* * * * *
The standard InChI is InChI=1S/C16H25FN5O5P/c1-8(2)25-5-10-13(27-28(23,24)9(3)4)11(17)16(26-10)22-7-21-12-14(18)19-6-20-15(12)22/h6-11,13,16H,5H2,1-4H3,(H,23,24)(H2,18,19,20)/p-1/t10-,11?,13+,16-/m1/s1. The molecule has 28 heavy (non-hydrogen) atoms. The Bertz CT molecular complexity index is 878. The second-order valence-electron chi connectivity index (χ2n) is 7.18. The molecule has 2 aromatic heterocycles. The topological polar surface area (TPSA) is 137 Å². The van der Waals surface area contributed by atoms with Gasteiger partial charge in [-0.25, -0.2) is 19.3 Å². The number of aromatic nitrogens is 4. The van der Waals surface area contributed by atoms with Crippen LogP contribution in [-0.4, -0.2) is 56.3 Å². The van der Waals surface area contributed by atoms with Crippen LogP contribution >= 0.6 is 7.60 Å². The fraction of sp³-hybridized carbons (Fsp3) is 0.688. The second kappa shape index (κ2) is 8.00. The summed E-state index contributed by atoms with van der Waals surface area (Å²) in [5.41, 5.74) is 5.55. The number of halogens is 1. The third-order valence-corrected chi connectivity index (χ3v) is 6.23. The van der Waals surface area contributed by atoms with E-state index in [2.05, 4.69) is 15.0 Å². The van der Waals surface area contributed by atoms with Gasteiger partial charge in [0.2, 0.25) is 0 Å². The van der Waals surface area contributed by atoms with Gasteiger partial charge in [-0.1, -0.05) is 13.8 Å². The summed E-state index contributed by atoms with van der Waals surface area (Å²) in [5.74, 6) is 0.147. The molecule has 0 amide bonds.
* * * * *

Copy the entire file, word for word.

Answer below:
The standard InChI is InChI=1S/C16H25FN5O5P/c1-8(2)25-5-10-13(27-28(23,24)9(3)4)11(17)16(26-10)22-7-21-12-14(18)19-6-20-15(12)22/h6-11,13,16H,5H2,1-4H3,(H,23,24)(H2,18,19,20)/p-1/t10-,11?,13+,16-/m1/s1. The molecule has 28 heavy (non-hydrogen) atoms. The Bertz CT molecular complexity index is 878. The second-order valence-electron chi connectivity index (χ2n) is 7.18. The molecule has 2 aromatic heterocycles. The topological polar surface area (TPSA) is 137 Å². The van der Waals surface area contributed by atoms with Gasteiger partial charge in [-0.25, -0.2) is 19.3 Å². The number of aromatic nitrogens is 4. The van der Waals surface area contributed by atoms with Crippen LogP contribution in [-0.4, -0.2) is 56.3 Å². The van der Waals surface area contributed by atoms with Crippen LogP contribution >= 0.6 is 7.60 Å². The fraction of sp³-hybridized carbons (Fsp3) is 0.688. The second kappa shape index (κ2) is 8.00. The summed E-state index contributed by atoms with van der Waals surface area (Å²) in [5.41, 5.74) is 5.55. The number of halogens is 1. The third-order valence-corrected chi connectivity index (χ3v) is 6.23. The van der Waals surface area contributed by atoms with E-state index in [2.05, 4.69) is 15.0 Å². The van der Waals surface area contributed by atoms with Gasteiger partial charge in [0.2, 0.25) is 0 Å². The van der Waals surface area contributed by atoms with Gasteiger partial charge in [-0.1, -0.05) is 13.8 Å². The summed E-state index contributed by atoms with van der Waals surface area (Å²) in [5.74, 6) is 0.147. The molecule has 0 amide bonds.